Christmas used to arouse intense nostalgia in my heart. It marked the happiest days of my childhood. Along with father we would erect a crib with twigs, palm leaves, straw and other things available in the farm. The bed of the crib was made of a grass that we called Unny Iso Pullu [Infant Jesus grass]. This variety of grass grew luxuriantly during December-January in Kerala. Then there would be the carol team that came from the parish church at some odd hour in the night. They would be welcomed with fireworks of all sorts. The Santa Claus in the carol team was an added attraction. The midnight Mass in the parish church was yet another attraction.
Looking back now, I think that the Romance associated with Christmas was the best attraction, however. Joseph walking with his pregnant wife Mary from Nazareth to Bethlehem along what I thought would be paths through jungles, their futile search for a place to spend the winter night, the birth of Jesus in a cave with cattle and sheep for company, the appearance of the angel to the shepherds with the announcement of the birth of the divine baby, the melody of Gloria issuing from the heavens, the magi and their special star… Such things hold a unique charm for a child.
The Romance died at the end of my rather protracted childhood. A little later nostalgia too died in my heart – nostalgia of all sorts. When the child in you dies, romance and nostalgia can’t possibly survive. The child in me was subjected to mercy killing by the many religious people who played umpteen comic roles in my life, with the endgame played by the principal of the college where I worked as a lecturer for a brief period. Having liberated me from the child in me, I quit the job and sought asylum in Delhi.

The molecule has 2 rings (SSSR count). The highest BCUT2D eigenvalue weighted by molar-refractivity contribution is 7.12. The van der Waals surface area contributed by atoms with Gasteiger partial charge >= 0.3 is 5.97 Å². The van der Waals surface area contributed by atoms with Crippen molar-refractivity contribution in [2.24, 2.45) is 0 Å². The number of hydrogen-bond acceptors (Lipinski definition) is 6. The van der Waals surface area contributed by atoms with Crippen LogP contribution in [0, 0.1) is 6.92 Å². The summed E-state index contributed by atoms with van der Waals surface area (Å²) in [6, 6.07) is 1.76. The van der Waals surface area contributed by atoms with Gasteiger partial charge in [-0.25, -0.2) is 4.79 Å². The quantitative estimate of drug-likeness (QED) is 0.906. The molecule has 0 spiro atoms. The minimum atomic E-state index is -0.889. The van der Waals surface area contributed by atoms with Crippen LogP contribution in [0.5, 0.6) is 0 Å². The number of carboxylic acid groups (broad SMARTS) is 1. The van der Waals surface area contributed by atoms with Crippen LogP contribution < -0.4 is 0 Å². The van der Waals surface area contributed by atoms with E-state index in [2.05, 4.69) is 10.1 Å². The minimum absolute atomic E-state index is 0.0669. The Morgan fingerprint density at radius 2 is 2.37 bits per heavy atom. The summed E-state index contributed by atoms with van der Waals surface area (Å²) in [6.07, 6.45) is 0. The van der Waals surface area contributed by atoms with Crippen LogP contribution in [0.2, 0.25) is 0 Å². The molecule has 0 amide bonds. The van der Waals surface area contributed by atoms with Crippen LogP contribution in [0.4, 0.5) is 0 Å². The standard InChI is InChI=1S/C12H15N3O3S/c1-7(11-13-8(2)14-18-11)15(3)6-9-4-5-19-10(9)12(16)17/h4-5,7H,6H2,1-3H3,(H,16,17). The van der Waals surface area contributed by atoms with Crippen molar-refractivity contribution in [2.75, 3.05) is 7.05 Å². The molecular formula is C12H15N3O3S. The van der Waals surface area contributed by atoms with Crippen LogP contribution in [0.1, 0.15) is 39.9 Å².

If the Catholic missionaries had not perpetrated the comic murder, Delhi would have done it less comically and more sadistically. There is more arrogance and self-righteousness in Delhiites than in most Catholic priests.
A few days back, addressing a group of Delhi students I asked a question for rhetorical effect rather than for an answer from the audience. “What will we do if god appeared to us personally?” I answered it myself. “We will kill him.” We will kill him because he will make too many demands of us, demands that are too inconvenient. So we will kill him, then make his images, place those images in some place of worship, make rules for him and his worshippers, and then go and kill others in his name. I was introducing Richard Bach’s novel, Illusions.
Today I asked a question to myself. What if Jesus appeared to us personally this Christmas? Dostoevsky had raised this question through Ivan in his novel Brothers Karamazov. The cardinal threatens to burn Jesus at the stake unless he leaves the place quietly. “Why do you come to disturb us?” is the cardinal’s question to Jesus. A decade ago, a scholarly and controversial Catholic theologian, Hans Kung, raised the question again. “By way of experiment, is it possible to imagine Jesus of Nazareth at a papal mass in St Peter’s, Rome?” asked the theologian in his book, The Catholic Church. He answered it with another question: “… would people there perhaps use the same words as Dostoevsky’s Grand Inquisitor…?”
Jesus would be totally out of place in the Christian churches of today. Most Christians wouldn’t even recognise him. Those who do, particularly the cunning priests, will be in a hurry to lock him up in some tabernacle.
A god locked up behind the canons made by imperious religious leaders is a safe god – safe, for those who make a living out of religion. Such a god can be reincarnated at any time in the cribs of churches. Because that god is bound to obey the rules prescribed by those who determine the liturgy and perform the rituals.
I wish the real Jesus would return once again this Christmas.
What does Jesus really mean to me? Please wait until I get time to write the next blog.